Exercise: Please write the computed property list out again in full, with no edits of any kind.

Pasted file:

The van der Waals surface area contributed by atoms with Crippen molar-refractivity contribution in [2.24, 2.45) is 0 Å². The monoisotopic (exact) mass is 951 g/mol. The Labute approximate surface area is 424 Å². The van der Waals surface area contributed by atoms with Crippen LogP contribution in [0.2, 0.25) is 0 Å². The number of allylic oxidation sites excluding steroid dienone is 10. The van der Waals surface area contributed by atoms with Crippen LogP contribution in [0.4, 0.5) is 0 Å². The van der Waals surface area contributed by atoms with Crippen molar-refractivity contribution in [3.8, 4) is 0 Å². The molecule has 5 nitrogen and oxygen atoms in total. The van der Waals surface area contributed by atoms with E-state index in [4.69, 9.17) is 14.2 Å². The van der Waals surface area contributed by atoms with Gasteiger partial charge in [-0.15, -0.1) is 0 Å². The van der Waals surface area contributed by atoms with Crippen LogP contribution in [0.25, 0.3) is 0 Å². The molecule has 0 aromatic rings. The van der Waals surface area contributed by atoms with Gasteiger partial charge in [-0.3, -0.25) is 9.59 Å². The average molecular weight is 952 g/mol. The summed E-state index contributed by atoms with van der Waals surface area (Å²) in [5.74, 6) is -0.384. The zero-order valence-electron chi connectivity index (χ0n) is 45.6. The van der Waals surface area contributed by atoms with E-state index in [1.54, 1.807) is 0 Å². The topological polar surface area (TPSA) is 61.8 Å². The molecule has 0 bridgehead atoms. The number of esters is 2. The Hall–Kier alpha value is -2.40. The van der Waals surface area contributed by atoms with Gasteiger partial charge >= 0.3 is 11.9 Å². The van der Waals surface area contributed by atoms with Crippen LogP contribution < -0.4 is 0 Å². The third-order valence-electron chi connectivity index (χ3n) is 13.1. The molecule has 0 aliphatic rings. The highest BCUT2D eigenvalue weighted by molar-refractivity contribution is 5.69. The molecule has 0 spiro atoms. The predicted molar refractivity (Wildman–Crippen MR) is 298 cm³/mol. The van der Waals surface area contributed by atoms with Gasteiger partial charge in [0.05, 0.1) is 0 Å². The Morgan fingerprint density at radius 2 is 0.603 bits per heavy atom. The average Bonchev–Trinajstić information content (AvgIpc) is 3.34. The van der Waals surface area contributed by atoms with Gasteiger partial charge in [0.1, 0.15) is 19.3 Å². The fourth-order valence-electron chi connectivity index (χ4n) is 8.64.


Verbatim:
The van der Waals surface area contributed by atoms with Crippen molar-refractivity contribution in [2.24, 2.45) is 0 Å². The monoisotopic (exact) mass is 951 g/mol. The Labute approximate surface area is 424 Å². The van der Waals surface area contributed by atoms with Crippen LogP contribution in [0.2, 0.25) is 0 Å². The number of allylic oxidation sites excluding steroid dienone is 10. The van der Waals surface area contributed by atoms with Crippen LogP contribution in [0.4, 0.5) is 0 Å². The van der Waals surface area contributed by atoms with Crippen molar-refractivity contribution in [3.8, 4) is 0 Å². The molecule has 5 nitrogen and oxygen atoms in total. The van der Waals surface area contributed by atoms with E-state index in [4.69, 9.17) is 14.2 Å². The van der Waals surface area contributed by atoms with Gasteiger partial charge in [-0.15, -0.1) is 0 Å². The van der Waals surface area contributed by atoms with Crippen LogP contribution in [0.25, 0.3) is 0 Å². The molecule has 0 aromatic rings. The van der Waals surface area contributed by atoms with Gasteiger partial charge in [-0.3, -0.25) is 9.59 Å². The average molecular weight is 952 g/mol. The summed E-state index contributed by atoms with van der Waals surface area (Å²) in [5.74, 6) is -0.384. The zero-order valence-electron chi connectivity index (χ0n) is 45.6. The van der Waals surface area contributed by atoms with E-state index in [1.54, 1.807) is 0 Å². The topological polar surface area (TPSA) is 61.8 Å². The molecule has 0 bridgehead atoms. The number of esters is 2. The Hall–Kier alpha value is -2.40. The van der Waals surface area contributed by atoms with Gasteiger partial charge >= 0.3 is 11.9 Å². The van der Waals surface area contributed by atoms with Crippen LogP contribution < -0.4 is 0 Å². The third-order valence-electron chi connectivity index (χ3n) is 13.1. The molecule has 0 aliphatic rings. The highest BCUT2D eigenvalue weighted by molar-refractivity contribution is 5.69. The molecule has 0 spiro atoms. The predicted molar refractivity (Wildman–Crippen MR) is 298 cm³/mol. The van der Waals surface area contributed by atoms with Gasteiger partial charge in [0.05, 0.1) is 0 Å². The Morgan fingerprint density at radius 2 is 0.603 bits per heavy atom. The average Bonchev–Trinajstić information content (AvgIpc) is 3.34. The van der Waals surface area contributed by atoms with Gasteiger partial charge in [0.1, 0.15) is 19.3 Å². The fourth-order valence-electron chi connectivity index (χ4n) is 8.64.